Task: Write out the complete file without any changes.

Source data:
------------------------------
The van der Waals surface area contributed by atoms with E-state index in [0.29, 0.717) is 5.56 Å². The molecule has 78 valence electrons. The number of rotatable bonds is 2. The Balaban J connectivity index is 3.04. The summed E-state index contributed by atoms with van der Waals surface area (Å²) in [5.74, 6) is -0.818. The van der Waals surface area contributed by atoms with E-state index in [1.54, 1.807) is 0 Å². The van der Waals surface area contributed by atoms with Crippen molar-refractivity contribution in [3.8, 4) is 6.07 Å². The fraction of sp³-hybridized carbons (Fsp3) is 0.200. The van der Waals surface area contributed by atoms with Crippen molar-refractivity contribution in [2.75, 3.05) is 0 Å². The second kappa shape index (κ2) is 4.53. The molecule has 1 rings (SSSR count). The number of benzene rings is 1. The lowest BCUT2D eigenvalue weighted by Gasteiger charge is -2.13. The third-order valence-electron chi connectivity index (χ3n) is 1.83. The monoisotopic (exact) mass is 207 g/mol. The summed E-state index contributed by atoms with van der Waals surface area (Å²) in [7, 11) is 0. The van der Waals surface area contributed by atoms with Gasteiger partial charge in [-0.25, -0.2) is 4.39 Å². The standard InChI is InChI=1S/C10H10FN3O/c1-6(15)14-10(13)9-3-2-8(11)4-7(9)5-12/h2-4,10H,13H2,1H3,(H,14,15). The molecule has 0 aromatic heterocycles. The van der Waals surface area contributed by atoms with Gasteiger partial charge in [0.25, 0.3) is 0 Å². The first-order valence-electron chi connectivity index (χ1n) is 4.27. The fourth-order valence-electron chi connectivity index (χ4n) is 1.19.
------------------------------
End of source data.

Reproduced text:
The van der Waals surface area contributed by atoms with E-state index in [0.29, 0.717) is 5.56 Å². The molecule has 78 valence electrons. The number of rotatable bonds is 2. The Balaban J connectivity index is 3.04. The summed E-state index contributed by atoms with van der Waals surface area (Å²) in [5.74, 6) is -0.818. The van der Waals surface area contributed by atoms with E-state index in [1.54, 1.807) is 0 Å². The van der Waals surface area contributed by atoms with Crippen molar-refractivity contribution in [3.8, 4) is 6.07 Å². The fraction of sp³-hybridized carbons (Fsp3) is 0.200. The van der Waals surface area contributed by atoms with Crippen molar-refractivity contribution in [2.75, 3.05) is 0 Å². The second kappa shape index (κ2) is 4.53. The molecule has 1 rings (SSSR count). The number of benzene rings is 1. The lowest BCUT2D eigenvalue weighted by Gasteiger charge is -2.13. The third-order valence-electron chi connectivity index (χ3n) is 1.83. The monoisotopic (exact) mass is 207 g/mol. The summed E-state index contributed by atoms with van der Waals surface area (Å²) in [7, 11) is 0. The van der Waals surface area contributed by atoms with Gasteiger partial charge in [-0.25, -0.2) is 4.39 Å². The standard InChI is InChI=1S/C10H10FN3O/c1-6(15)14-10(13)9-3-2-8(11)4-7(9)5-12/h2-4,10H,13H2,1H3,(H,14,15). The molecule has 0 aromatic heterocycles. The van der Waals surface area contributed by atoms with Gasteiger partial charge in [0.25, 0.3) is 0 Å². The first-order valence-electron chi connectivity index (χ1n) is 4.27. The fourth-order valence-electron chi connectivity index (χ4n) is 1.19.